Since the avoidance of the vertical wave patterns is important to trick the human eye into believing the halftone image is really a continuous tone image, the Y coordinate spacing of the halftone dots, i.e., scanline selection based on the tonal content of the original pattern 13, is quite important. In the table of FIG. 2, there are listed the scanlines selected by the system 10 for the various tonal values A through H corresponding to the outputs A through H in FIG. 1. [t is to be noted that as the spatial frequency of the halftone dots increases, then the scanlines that are to be added are added in spaced relation to each other. This prevents adjacent scanlines in low spatial density areas from forming patterns that could be visually disturbing.

Although an electronic system 10 has been described, it is apparent that the same techniques may be utilized in a laser printing system wherein a printing plate is directly produced from the halftone dots provided by the laser beam. Thus, in accordance with the invention, a halftone image generator is provided that produces halftone dots of substantially the same size, but varies the spatial frequency of the halftone dots in both the X and Y coordinate directions to simulate an original pattern without creating visually disturbing line patterns therein.

1 claim: 1. A system for producing a halftone image of a continuous tone scene comprising in combination; first means for providing a plurality of halftone dots in a two coordinate direction pattern, with each of said halftone dots being of substantially the same predetermined size,

second means for varying the spacings between said halftone dots in one of said coordinate directions of said pattern in accordance with the tones in said continuous tone scene and third means for canceling selected ones of said halftone dots in the other coordinate direction of said pattern in accordance with the tones in said continuous tone scene to produce an effective variation in spacings of said halftone dots in said other coordinate direction.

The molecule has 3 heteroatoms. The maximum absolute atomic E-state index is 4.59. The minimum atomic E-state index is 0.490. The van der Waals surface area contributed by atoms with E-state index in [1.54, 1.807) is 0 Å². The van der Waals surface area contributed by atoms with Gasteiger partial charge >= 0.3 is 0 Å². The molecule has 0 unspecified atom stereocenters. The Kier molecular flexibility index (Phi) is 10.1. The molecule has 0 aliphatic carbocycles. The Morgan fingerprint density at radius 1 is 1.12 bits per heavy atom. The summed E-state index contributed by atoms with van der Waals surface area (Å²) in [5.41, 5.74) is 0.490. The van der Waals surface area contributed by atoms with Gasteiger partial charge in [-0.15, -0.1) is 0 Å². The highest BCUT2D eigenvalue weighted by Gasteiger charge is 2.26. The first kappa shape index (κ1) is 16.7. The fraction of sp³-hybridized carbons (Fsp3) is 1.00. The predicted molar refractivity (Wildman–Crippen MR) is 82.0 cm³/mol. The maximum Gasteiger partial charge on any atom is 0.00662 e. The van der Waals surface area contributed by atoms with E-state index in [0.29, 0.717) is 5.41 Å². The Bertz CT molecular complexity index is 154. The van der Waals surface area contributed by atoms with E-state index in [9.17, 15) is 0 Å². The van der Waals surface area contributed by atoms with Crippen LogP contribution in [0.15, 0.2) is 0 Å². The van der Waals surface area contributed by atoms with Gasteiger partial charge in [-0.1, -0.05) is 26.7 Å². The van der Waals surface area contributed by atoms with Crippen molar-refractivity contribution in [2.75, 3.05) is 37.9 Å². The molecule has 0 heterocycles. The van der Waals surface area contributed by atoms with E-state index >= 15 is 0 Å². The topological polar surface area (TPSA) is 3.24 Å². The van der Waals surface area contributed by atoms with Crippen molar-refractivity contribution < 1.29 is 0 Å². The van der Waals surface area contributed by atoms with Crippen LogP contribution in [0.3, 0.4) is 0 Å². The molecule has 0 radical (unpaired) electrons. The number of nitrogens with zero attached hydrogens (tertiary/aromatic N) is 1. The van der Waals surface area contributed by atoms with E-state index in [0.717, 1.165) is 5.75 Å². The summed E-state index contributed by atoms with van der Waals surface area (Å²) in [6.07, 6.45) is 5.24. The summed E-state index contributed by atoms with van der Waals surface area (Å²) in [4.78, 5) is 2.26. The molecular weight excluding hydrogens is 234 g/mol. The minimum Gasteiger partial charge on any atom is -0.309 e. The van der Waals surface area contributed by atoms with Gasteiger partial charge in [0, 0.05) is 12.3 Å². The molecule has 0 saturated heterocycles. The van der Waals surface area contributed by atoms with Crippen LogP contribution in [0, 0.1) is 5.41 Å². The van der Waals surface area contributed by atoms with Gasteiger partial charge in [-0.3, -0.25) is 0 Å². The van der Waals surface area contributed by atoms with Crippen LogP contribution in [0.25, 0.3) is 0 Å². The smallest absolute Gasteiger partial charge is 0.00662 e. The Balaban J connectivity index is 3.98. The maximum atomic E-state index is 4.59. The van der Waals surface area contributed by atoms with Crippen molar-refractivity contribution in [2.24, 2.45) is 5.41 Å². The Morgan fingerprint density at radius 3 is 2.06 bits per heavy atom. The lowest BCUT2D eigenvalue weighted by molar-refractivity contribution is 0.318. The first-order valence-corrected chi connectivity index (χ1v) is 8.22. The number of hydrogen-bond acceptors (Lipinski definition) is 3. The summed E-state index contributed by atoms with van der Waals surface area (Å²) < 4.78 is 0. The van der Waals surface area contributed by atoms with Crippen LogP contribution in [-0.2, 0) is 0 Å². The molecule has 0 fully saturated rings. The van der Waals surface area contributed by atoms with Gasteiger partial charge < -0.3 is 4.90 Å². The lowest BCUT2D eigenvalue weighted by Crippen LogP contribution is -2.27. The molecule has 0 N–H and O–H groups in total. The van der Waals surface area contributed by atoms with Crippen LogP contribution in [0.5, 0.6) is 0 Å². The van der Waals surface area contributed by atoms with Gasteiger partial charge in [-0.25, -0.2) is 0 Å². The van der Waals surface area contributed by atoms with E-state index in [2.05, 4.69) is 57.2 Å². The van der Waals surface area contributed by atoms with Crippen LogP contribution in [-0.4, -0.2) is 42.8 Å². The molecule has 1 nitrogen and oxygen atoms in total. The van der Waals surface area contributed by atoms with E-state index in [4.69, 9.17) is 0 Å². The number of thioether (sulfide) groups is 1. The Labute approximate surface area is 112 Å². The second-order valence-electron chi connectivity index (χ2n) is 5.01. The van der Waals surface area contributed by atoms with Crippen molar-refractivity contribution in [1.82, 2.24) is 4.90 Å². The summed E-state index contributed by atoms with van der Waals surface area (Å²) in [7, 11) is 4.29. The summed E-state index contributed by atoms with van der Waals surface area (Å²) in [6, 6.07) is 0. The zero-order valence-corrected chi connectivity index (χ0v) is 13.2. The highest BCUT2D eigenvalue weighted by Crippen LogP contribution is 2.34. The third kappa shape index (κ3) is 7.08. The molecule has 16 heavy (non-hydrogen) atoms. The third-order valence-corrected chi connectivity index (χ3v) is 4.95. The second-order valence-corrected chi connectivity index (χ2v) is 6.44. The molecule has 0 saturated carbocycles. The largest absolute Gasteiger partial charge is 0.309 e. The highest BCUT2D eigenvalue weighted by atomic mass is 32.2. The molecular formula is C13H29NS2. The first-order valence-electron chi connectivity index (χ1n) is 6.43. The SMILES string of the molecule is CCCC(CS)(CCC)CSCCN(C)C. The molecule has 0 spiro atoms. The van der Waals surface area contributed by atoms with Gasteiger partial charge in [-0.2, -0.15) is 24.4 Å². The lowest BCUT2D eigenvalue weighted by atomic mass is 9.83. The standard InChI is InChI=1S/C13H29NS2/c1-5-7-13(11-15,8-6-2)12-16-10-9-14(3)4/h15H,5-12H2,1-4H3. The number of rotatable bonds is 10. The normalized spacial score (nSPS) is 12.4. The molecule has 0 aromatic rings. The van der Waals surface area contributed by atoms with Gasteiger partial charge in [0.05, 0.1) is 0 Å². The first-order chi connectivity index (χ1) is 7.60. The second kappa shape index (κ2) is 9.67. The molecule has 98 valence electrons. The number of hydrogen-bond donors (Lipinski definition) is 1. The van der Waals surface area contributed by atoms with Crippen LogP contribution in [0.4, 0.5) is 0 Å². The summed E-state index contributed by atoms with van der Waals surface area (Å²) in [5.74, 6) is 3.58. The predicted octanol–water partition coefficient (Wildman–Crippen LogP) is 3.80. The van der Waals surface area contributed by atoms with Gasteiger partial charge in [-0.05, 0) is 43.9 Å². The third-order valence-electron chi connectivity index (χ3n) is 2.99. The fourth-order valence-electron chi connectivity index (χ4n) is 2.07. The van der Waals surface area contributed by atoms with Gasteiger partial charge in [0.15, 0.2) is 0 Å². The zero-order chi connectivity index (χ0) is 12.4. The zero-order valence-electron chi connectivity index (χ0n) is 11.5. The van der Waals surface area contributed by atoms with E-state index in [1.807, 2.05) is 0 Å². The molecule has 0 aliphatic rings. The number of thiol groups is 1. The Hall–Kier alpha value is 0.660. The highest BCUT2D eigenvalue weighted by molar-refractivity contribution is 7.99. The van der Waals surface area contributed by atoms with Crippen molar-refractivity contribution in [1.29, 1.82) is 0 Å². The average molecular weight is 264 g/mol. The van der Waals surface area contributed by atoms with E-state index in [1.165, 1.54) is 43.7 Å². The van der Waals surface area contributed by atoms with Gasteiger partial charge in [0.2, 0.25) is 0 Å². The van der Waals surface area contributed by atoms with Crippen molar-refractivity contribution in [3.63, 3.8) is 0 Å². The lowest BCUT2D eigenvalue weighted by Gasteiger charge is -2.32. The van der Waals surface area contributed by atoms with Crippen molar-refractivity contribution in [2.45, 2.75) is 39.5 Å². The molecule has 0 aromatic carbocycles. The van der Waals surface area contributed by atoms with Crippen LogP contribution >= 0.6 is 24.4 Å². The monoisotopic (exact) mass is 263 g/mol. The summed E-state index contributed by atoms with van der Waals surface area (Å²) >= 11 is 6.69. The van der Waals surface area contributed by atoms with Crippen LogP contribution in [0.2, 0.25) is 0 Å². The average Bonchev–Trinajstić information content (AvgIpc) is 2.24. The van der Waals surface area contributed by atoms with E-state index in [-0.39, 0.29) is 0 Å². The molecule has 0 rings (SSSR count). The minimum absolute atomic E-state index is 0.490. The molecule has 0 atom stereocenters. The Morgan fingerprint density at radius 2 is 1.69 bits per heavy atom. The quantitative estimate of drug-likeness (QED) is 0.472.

2. The combination in accordance with claim 1 wherein said first means includes an imaging device for producing radiation pulses representing halftone dots.

3. The combination in accordance with claim 2 wherein said second means includes a variable frequency multivibrator for producing substantially identical digital pulses having a repetition rate dependent on the densities of said tones in said continuous tone scene, and

gating means for applying said digital pulses to said imaging device to produce said radiation pulses.

4. The combination in accordance with claim 3 wherein said radiation pulses are derived from a scanning beam produced by said imaging device, and

said imaging device includes means for deflecting said scanning beam in said two coordinate direction pattern by a plurality of spaced scan lines.

5. The combination in accordance with claim 4 wherein said third means includes a tone measuring circuit coupled to measure the tones in said continuous tone scene to provide digitized outputs representing the various densities of said tones and means for coupling said digitized outputs to said gating means to control the application of said digital pulses to said imaging device.

6. The combination in accordance with claim 5 that further includes a counter for counting said scanlines of said imaging device.